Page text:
Singer songwriter, multi-instrumentalist

 A gifted musician and vocal artist, Abby’s message is an uplifting and often poignant expression of the human experience. She explores tiny fragments of life, both the lighter side and the struggle of finding hope in a troubled world. Her songs are at once intimate and relatable.  

"The voice of a nightingale" 
-Uta Birnbaum, Director  

From classical and world music to country and traditional folk, Abby’s exposure to a variety of genres in her childhood set the tone for a life-long thirst to explore new musical avenues and expand her range. Her multi-faceted career has taken her from the Royal Conservatory of Music Concert Hall to tavern stages to festivals and (almost) everywhere in between. 

"A voice at once sweet and rich - beautiful!"
-Tatjana Barr, Simple Moments, Nova Scotia 

In her debut solo album, Local Honey, Abby takes an exhilarating leap - with arms wide open - and soars. Infused with a spirit of freedom, her new sound is a satisfying union of wistful pop blended beautifully with gospel, folk and blues; all filtered through her gift for emotional and philosophical contemplation. Abby’s is a voice that is at once authentic and pure, yet time and experience have lent a new edge to it; a broader vocal range and maturity that adds dimension and a touching honesty to her lyrics and emotional depth to her songs.   

"Heartwarming and real"   
-Sue Glover, Human Bean Coffee House, Cobourg

Sound Bites

I was born to Ed, a classical music lover, and Joyce, a country fan, so I can trace my diverse musical tastes pretty far back, probably to the womb.  

My first forays into songwriting came about at an early age, much to my family’s delight (or chagrin, if you want to split hairs). Performed, ad nauseam, on long family car rides, in the tub and at the dinner table, some of my early gems include The Red Car Song, The Blue Truck Song, The Soap & Water Song and The I Hate Liver Song.  

More firsts: my first 45, Sir Duke by Stevie Wonder; first album: Pat Benatar’s In the Heat of the Night; first concert: Supertramp's Breakfast in America Tour, and all the while I grooved out to Gordon Lightfoot, Dolly Parton, Chilliwack and all things Beethoven!  

Growing up in my hometown of Whitby, Ontario, I sang, all the time and everywhere—in church choirs and school choirs, in theatres and backyard girl groups- and, of course, I continued to thrill and entertain my family on long family car rides and at the dinner table.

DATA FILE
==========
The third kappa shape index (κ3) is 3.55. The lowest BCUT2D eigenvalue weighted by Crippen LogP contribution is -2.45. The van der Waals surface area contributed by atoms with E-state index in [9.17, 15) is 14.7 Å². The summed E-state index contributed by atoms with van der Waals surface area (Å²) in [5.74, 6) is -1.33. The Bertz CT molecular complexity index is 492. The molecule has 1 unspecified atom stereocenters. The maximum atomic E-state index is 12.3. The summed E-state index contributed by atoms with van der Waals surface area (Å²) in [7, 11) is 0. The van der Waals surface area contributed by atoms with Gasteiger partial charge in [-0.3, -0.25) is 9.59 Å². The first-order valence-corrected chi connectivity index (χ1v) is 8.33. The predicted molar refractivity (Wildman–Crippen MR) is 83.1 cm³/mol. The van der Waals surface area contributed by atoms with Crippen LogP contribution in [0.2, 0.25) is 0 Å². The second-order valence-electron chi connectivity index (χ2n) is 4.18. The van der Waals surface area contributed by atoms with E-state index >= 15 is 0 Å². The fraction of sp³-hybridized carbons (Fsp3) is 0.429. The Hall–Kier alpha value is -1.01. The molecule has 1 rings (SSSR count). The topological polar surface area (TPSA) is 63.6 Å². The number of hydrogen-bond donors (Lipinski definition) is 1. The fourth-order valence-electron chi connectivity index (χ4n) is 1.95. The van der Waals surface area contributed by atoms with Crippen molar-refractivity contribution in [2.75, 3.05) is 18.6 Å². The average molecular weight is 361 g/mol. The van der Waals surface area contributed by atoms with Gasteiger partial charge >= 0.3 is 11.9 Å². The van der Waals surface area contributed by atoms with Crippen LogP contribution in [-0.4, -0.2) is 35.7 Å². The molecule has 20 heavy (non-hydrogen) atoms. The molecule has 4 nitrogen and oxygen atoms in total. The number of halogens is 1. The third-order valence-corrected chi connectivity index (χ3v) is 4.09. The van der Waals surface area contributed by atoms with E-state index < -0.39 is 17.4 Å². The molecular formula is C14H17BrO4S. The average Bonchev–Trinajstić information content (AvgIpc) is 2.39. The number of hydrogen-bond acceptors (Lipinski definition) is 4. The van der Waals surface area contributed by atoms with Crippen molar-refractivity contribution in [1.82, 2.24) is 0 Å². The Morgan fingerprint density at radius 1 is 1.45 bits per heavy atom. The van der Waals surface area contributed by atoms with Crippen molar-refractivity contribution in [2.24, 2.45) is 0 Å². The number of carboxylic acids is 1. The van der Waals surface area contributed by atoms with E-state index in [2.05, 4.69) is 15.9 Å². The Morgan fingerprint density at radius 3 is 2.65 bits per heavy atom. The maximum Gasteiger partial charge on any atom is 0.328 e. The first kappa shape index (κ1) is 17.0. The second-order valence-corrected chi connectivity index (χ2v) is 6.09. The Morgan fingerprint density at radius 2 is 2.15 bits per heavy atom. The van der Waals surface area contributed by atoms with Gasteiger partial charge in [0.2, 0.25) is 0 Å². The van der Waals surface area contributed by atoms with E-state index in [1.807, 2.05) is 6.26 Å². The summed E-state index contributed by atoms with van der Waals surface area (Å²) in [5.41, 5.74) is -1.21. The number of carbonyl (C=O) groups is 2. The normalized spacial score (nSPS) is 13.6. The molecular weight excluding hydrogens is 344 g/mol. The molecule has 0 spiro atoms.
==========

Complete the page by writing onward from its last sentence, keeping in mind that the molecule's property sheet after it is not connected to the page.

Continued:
In 1976 I had the good fortune to begin studying with Katherine Guselle, winning awards at the Royal Conservatory of Music for voice and theory.  

I’m not sure if I knew back then how important a role this partnership would play in my career, but in 1978 I began a musical collaboration with Bryan Williston in our first incarnation, Harmony and Me, a name we borrowed from an old Elton John tune.  

In the 80s I studied Drama and English at U of T and Theatre at York University. Higher learning helped to hone my songwriting style and take it from angst-ridden coming-of-age break-up songs to angst-ridden cold-war-era laments. And all the while I continued to groove out, now to the sounds of Crowded House, Grace Jones, Loreena McKenitt and Penderecki.  

After graduating, I spent several years working in Canada and Germany as a singer, actor, writer and director in theatre, film and TV.  

I formed the MadriGALS, an a cappella Renaissance Trio (MadriGALS … get it?) and in 1998 we released Alchemy and went on tour. That same year I co-founded another group, Strings Attached.  

In 2001 I reunited with Williston to create Two Roads Home, a folk-trad-pop duo. We performed as soloists at some of the first LGBTQ weddings in Canada and went on to record two albums, Dovetailing and Sweet Shadows, with co-producer James Gordon. Williston and I toured the east coast and I began ramping up my songwriting, honing my skills to become the reflective side of the duo.  


Teaching and conducting have become an important, and ongoing, part of my life. In 2011, I became maestra for three treee-mendous Shout Sister women's choirs in Toronto, Whitby and Cobourg. I conducted for Shout Sister founder and blues woman extraordinaire Georgette Fry on her show Georgette Sings Etta. I continue to create and direct three-part pop arrangements for youth and children in Toronto and surrounding area as well as teach voice to pop divas, guitar heroes and even an Elvis impersonator here and there, from Toronto to Kingston.   

Two Roads Home went on a forced hiatus in 2014, and I decided to go solo approaching my fifth decade. Fans have declared, “Better late than never!” and dad is proud, even though I’m not singing Schumann anymore.   

All of that somehow, beautifully, miraculously, led to my new album Local Honey. My gratitude is boundless for everyone involved. Featuring Bryan Williston co-writing and on guitars; Gary Craig (Bruce Cockburn, Blackie and the Rodeo Kings, Kathleen Edwards, Anne Murray) on drums; Tom Sertsis (Super Godlike) on bass and percussion; Chris Saunders on guitars; Alana Bridgewater (Joe Sealy, Nathaniel Dett Chorale) on guest vox; Chris Rawlings on guitar and recorders; Dan Gooch (Emily Jill West, Foolhearts) on flugel horn and keyboards; Seana Lee Wood (Sound of Music & Once with Mirvish) on guest vox; Jim Hodgkinson (Pendulum, Percwood) on piano; and the inimitable Steve Sherman on guitars and co-production.   

And here I am today, over the moon, steppin' out into the sun, getting ready to launch my second spring in the autumn of 2018. In anticipation, I’m preparing my pre-launch house concert tour, A Taste of Honey. Yes, life is sweet.


Copy: Monique Schuette